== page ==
Bach: Brandenburg Concertos nos. 1, 3, & 6. MBO. Karl Richter. 1 LP. Archiv

198487

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Johann Sebastian Bach: Brandenburg Concertos nos 1, 3, & 6. Munich Bach Orchestra being conducted by Karl Richter, in some recordings from 1976

1 LP. Archiv. 198487  Press read more

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Johann Sebastian Bach: Brandenburg Concertos nos 1, 3, & 6. Munich Bach Orchestra being conducted by Karl Richter, in some recordings from 1976

1 LP. Archiv. 198487

***Recommendation ***

 

1.  Brandenburg Concerto no 1 in F major, BWV 1046 by Johann Sebastian Bach 
 
Performer: Hansheinz Schneeberger (Violin), Hermann Baumann (Natural Horn), Hedwig Bilgram (Harpsichord),
Manfred Clement (Oboe), Karl Kolbinger (Bassoon), Werner Meyendorf (Natural Horn)
Conductor:  Karl Richter
Orchestra/Ensemble: Munich Bach Orchestra
Period: Baroque
Written: 1717; Cöthen, Germany 
   
   
 
 
2.  Brandenburg Concerto no 3 in G major, BWV 1048 by Johann Sebastian Bach 
 
Performer: Hedwig Bilgram (Harpsichord)
Conductor:  Karl Richter
Orchestra/Ensemble: Munich Bach Orchestra
Period: Baroque
Written: 1711-1713; Weimar, Germany 
   
 
  
 
 
3.  Brandenburg Concerto no 6 in B flat major, BWV 1051 by Johann Sebastian Bach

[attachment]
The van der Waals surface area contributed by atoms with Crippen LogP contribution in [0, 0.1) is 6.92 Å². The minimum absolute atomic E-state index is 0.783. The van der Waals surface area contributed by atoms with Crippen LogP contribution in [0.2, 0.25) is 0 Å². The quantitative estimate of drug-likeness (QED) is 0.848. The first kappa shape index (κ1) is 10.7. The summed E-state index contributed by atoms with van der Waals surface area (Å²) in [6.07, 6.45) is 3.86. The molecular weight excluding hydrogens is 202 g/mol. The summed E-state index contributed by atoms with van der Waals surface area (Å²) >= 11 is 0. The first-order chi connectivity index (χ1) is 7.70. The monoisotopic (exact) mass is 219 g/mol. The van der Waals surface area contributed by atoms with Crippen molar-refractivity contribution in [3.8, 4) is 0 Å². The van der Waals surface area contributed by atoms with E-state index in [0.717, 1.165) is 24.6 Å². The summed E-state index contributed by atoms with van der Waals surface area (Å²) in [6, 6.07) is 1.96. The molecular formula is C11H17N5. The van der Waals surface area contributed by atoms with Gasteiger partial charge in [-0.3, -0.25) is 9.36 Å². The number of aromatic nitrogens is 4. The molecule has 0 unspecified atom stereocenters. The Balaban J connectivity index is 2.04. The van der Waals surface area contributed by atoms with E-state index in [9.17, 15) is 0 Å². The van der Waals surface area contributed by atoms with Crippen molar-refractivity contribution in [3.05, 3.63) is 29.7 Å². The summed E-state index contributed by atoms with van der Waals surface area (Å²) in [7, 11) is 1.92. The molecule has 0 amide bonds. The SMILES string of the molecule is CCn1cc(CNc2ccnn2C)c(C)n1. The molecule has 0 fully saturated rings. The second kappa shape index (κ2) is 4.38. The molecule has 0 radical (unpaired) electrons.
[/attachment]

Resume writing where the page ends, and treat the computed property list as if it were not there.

Performer: Ingo Sinnhoffer (Viola), Karl Richter (Harpsichord), Fritz Kiskalt (Cello),
Oswald Uhl (Viola da gamba), Johannes Fink (Viola da gamba), Kurt-Christian Stier (Viola),
Herbert Duft (Double Bass)
Conductor: Karl Richter
Orchestra/Ensemble: Munich Bach Orchestra
Period: Baroque
Written: 1708-1710; Weimar, Germany

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Very few conductors have recorded as much Bach as Karl Richter, and none can lay a stronger claim to a legacy based on championing the master. Throughout his prolific though sadly short life (he died at age 54 from a heart attack, though the devoted still steadfastly attribute the burgeoning original-instrument movement for breaking his heart) Richter always returned to Bach and rarely recorded (or performed) the music of other composers. Richter's reverence for Bach is evinced by the simplicity, splendor, and grandeur with which he consistently imbued his performances. Richter understood that the profound underlying architecture of Bach's music was critical to its appreciation, enjoyment, and yes, power. As a long-standing Richter fan, I couldn't be more overjoyed to see these benchmark Archiv performances reissued again (the fourth time for the Brandenburg's!).

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